Yes there is in all likelihood a happy medium of free market and big government policies. Naomi Klein’s book the Shock Doctrine does a brilliant job at highlighting the failures of the free market systems of Milton Friedman and total reliance on the invisible hand. And yes I am with you 100% that our wealth and prosperity came at the destruction, poverty and exploitation of other countries; that our wealth is distributed inequitably; and that there is an inherent problem with greed and self interest being an underlying drive of our current capitalist system. I am also with you that Lee does have a right wing bias, especially with his seemingly black and white tone regarding socialism as being completely negative. If you think he is a dummy for being so gung ho about limited government, completely anti-socialism and wealth redistribution, that is fine with me. I find it to be relatively justified. Yet I still feel that those issues aside, he presents valid points that should not be overlooked i.e increasing energy costs, not having money for dividends, not making widespread legislation without addressing critical discrepancies in the proxy vs instrumental data., etc.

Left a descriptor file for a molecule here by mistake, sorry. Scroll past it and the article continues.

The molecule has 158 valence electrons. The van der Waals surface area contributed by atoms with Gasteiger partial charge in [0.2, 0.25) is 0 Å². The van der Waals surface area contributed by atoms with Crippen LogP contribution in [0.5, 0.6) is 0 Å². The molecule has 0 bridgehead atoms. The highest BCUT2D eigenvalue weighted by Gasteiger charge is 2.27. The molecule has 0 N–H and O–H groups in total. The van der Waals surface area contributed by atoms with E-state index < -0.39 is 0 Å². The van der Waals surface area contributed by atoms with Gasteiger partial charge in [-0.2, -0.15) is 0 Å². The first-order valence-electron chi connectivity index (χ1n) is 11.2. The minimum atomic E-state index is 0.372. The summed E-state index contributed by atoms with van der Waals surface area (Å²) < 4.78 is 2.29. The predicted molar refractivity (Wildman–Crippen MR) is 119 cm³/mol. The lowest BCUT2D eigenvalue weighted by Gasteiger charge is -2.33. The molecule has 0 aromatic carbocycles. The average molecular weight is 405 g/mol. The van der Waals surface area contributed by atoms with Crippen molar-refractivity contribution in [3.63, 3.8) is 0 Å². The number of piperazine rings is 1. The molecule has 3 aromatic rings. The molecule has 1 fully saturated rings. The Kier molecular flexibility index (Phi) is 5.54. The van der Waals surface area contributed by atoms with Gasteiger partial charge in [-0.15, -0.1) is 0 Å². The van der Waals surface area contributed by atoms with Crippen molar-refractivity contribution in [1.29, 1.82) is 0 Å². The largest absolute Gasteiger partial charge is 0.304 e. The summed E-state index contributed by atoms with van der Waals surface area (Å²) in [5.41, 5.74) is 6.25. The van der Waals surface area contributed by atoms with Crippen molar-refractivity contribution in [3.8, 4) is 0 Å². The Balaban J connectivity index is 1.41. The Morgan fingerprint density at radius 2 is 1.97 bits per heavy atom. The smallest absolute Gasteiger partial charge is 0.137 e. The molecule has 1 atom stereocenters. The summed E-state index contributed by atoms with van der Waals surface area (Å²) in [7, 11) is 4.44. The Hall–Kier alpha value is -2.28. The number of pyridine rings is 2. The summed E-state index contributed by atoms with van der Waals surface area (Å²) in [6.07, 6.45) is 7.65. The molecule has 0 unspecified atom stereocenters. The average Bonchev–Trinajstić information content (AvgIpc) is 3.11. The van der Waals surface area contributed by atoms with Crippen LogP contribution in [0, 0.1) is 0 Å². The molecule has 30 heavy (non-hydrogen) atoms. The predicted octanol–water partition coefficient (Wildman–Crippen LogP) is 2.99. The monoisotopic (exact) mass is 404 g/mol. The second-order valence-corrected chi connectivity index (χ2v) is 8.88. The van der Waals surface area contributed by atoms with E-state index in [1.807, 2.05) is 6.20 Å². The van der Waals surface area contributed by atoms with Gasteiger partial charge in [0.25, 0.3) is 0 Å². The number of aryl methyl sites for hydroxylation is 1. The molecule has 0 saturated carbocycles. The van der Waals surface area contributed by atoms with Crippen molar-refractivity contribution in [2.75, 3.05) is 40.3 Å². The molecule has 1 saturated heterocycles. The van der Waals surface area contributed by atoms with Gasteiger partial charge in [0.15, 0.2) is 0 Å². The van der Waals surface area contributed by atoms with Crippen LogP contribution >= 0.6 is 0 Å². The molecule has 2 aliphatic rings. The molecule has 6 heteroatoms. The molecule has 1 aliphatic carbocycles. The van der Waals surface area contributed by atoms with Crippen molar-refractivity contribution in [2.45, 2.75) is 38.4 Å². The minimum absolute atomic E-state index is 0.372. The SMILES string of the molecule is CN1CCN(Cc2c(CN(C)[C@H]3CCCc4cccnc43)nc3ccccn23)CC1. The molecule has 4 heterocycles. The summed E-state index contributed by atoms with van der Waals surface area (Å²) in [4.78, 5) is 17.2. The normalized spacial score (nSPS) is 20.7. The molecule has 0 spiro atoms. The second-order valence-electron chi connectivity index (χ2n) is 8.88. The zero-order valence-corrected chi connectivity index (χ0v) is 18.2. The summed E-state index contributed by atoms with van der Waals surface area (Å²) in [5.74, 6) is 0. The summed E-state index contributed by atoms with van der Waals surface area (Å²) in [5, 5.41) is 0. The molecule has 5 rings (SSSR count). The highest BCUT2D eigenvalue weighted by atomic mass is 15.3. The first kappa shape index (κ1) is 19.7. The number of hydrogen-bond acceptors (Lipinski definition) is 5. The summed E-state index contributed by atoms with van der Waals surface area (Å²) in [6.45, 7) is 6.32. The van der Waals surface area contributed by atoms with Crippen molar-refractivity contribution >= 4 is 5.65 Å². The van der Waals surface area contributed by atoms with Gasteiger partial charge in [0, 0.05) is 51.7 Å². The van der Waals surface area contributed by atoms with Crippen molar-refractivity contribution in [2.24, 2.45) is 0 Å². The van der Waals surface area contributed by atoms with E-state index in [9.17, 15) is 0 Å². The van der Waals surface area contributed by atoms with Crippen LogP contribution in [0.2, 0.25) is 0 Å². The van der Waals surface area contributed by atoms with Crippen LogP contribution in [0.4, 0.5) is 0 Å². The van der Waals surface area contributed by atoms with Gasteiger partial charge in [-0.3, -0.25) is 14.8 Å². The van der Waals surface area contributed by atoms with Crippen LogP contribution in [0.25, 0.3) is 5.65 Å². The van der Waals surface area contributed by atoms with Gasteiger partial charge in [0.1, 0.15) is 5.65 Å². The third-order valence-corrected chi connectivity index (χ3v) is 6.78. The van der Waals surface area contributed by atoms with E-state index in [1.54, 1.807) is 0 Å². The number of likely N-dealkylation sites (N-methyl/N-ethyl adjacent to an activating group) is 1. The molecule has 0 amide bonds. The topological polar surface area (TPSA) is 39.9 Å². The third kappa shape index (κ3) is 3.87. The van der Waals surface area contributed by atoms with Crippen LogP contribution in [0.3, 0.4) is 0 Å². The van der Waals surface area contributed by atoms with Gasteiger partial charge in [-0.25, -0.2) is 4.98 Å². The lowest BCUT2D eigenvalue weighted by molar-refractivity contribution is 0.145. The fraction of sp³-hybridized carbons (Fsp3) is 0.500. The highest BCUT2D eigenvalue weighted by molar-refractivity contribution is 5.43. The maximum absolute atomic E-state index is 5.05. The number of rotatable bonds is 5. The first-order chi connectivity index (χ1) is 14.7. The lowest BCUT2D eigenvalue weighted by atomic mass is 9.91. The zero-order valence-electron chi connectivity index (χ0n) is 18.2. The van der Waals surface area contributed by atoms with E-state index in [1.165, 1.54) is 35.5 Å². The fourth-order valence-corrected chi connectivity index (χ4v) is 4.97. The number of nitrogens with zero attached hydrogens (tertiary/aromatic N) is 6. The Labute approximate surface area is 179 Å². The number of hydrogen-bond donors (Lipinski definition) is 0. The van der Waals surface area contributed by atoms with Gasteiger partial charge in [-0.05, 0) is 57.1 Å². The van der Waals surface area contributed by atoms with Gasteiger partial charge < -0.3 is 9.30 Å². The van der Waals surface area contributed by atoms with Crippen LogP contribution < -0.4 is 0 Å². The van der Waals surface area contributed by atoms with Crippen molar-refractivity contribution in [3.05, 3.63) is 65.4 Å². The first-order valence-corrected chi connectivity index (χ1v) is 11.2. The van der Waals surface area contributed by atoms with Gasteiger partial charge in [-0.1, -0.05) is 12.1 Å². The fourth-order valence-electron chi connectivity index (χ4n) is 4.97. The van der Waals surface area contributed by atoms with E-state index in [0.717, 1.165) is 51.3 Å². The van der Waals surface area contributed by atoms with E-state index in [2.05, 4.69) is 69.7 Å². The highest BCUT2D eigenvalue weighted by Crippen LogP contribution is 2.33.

Furthermore, the invisible hand is not something we should lock up and throw and away the key. If anything please consider that there are certain systematic functions of our day to day that are better suited for the invisible hand than big government. There may be a role better served by the invisible hand than big government when it comes to cleaner energy. Just look at the Prius. It may be slow, but it will in all likelihood be steady. People vote with their dollars, and if there are enough people willing and able to vote “green” then you can bet there will be a capitalist looking for a way to deliver.